In a post last year, I mentioned that Canmore Runner HQ was reeling from one of life’s unwelcome curve balls. For me, one way of coping was to take to the trails as often as I could to give myself space to process all that was going on. Almost a year later, I remain a firm believer in running-as-therapy but i’ve also come to recognize that it might not always be enough.
Back then, I didn’t want to reveal too much. It was a very personal, stressful, situation and not something for broadcast on the internet. My position has changed a little in recent weeks. It’s still personal and anxiety-inducing but i’ve drawn lessons along the way that some people might find useful.
To back up a little…
In April last year, we received the crushing news that Ms. Canmore Runner had cancer. After a week or so of tortuous uncertainty, as more tests were conducted, followed by more bad news as we found out that the cancer had advanced, we eventually understood that the prognosis was hopeful, all things considered. But the road ahead was going to be long. And rough. And not much fun — though we have come up with a good line in cancer humour because, well, you have to.
Awful as this news was, we had much to be grateful for. The Swiss health system swung into action and the months that followed became a blur of doctor visits, surgery, chemo and radiotherapy. The physical and mental toll on Ms. Canmore Runner was partly offset by the unrelenting kindness and expertise of the doctors, surgeons, nurses and physios caring for her.
We also benefited from the love and support of our family and friends, some of whom generously took time out to make the trip to Geneva to help out, and in some cases, cook a shed load of lasagna and other treats which they left in the freezer. Meanwhile, our kids and I benefited from Ms. Canmore Runner’s remarkable courage, strength and grace which are making the whole experience easier on the three of us than it might otherwise be. It doesn’t feel like we’re out of the woods yet, and maybe it never will, but we are at a point where we can think about and start making plans for the future. And that’s huge.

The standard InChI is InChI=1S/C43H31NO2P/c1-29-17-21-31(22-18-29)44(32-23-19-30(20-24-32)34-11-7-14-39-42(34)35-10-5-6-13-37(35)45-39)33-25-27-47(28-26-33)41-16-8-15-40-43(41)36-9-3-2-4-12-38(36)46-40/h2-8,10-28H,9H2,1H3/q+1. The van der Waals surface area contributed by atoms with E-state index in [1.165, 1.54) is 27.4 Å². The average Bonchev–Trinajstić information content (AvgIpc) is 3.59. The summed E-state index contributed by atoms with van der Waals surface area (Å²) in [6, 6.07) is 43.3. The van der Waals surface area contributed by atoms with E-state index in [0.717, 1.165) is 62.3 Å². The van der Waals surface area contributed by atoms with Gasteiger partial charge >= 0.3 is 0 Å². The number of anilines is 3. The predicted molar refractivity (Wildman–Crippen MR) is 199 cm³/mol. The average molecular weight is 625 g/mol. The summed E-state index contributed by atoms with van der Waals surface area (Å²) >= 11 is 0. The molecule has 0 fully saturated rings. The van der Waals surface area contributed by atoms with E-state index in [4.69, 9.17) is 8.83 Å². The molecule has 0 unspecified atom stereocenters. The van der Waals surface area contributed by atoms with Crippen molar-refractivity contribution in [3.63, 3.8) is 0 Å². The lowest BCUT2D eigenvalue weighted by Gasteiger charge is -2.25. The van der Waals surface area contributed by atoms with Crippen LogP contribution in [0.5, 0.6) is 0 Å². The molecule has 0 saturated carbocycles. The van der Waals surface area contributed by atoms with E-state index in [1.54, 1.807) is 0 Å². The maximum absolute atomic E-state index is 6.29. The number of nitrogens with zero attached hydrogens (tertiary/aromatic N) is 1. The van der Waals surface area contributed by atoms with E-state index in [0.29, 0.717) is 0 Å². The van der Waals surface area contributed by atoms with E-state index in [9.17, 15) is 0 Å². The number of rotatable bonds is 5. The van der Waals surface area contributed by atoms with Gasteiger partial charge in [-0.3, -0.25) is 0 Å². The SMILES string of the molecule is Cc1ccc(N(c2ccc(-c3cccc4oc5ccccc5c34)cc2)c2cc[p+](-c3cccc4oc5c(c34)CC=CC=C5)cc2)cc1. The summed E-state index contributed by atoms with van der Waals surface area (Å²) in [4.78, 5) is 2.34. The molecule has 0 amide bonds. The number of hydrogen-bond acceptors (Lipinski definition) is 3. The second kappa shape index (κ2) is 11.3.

As we begin to put the last 12 months behind us, it’s important to draw lessons from the experience of which there are several. But one in particular stands out: don’t forget the carer! Yep, I know. It’s all about me! Could I be more self-indulgent? Probably, but that doesn’t mean I don’t have a point. And besides, Ms. Canmore Runner’s been getting ALL the attention lately (cancer humour, in case you were wondering).
I’ll spare you the details, suffice to say that as the primary carer, in full-time work and the father of two children, this has been unbelievably hard. It’s been frightening, lonely and confusing at times. It’s been brutal and heart-wrenching to see Ms. Canmore Runner go through the treatment. All in all, it’s been physically and emotionally exhausting. Of course, it’s nothing compared to what Ms. Canmore Runner’s endured; or what other people are going through who don’t have the same support we do. But it’s still been hard. And if i’m honest, on an emotional level in particular, i’ve struggled to cope.